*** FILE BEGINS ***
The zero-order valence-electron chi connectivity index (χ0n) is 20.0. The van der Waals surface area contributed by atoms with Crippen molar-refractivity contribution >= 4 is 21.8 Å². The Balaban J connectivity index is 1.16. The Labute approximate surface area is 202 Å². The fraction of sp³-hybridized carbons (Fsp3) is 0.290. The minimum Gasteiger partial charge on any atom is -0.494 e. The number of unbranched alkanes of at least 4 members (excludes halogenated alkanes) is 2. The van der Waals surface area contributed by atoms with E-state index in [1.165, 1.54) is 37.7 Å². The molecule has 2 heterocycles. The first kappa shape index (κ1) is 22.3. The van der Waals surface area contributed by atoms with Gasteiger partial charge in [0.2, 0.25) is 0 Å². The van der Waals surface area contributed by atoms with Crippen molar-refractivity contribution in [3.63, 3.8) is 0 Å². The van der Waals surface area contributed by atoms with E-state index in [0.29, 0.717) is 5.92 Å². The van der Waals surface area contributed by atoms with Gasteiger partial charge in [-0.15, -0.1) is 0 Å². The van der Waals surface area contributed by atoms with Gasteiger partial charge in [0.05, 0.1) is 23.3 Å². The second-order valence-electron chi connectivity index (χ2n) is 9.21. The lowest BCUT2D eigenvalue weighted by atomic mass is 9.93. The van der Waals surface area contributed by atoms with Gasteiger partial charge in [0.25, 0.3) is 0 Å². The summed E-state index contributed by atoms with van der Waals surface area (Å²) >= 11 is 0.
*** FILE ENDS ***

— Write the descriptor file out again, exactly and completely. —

The zero-order valence-electron chi connectivity index (χ0n) is 20.0. The van der Waals surface area contributed by atoms with Crippen molar-refractivity contribution >= 4 is 21.8 Å². The Balaban J connectivity index is 1.16. The Labute approximate surface area is 202 Å². The fraction of sp³-hybridized carbons (Fsp3) is 0.290. The minimum Gasteiger partial charge on any atom is -0.494 e. The number of unbranched alkanes of at least 4 members (excludes halogenated alkanes) is 2. The van der Waals surface area contributed by atoms with E-state index in [1.165, 1.54) is 37.7 Å². The molecule has 2 heterocycles. The first kappa shape index (κ1) is 22.3. The van der Waals surface area contributed by atoms with Gasteiger partial charge in [0.2, 0.25) is 0 Å². The van der Waals surface area contributed by atoms with Crippen molar-refractivity contribution in [3.63, 3.8) is 0 Å². The van der Waals surface area contributed by atoms with E-state index in [0.29, 0.717) is 5.92 Å². The van der Waals surface area contributed by atoms with Gasteiger partial charge in [-0.15, -0.1) is 0 Å². The van der Waals surface area contributed by atoms with Gasteiger partial charge in [0.05, 0.1) is 23.3 Å². The second-order valence-electron chi connectivity index (χ2n) is 9.21. The lowest BCUT2D eigenvalue weighted by atomic mass is 9.93. The van der Waals surface area contributed by atoms with Gasteiger partial charge in [0.25, 0.3) is 0 Å². The summed E-state index contributed by atoms with van der Waals surface area (Å²) >= 11 is 0.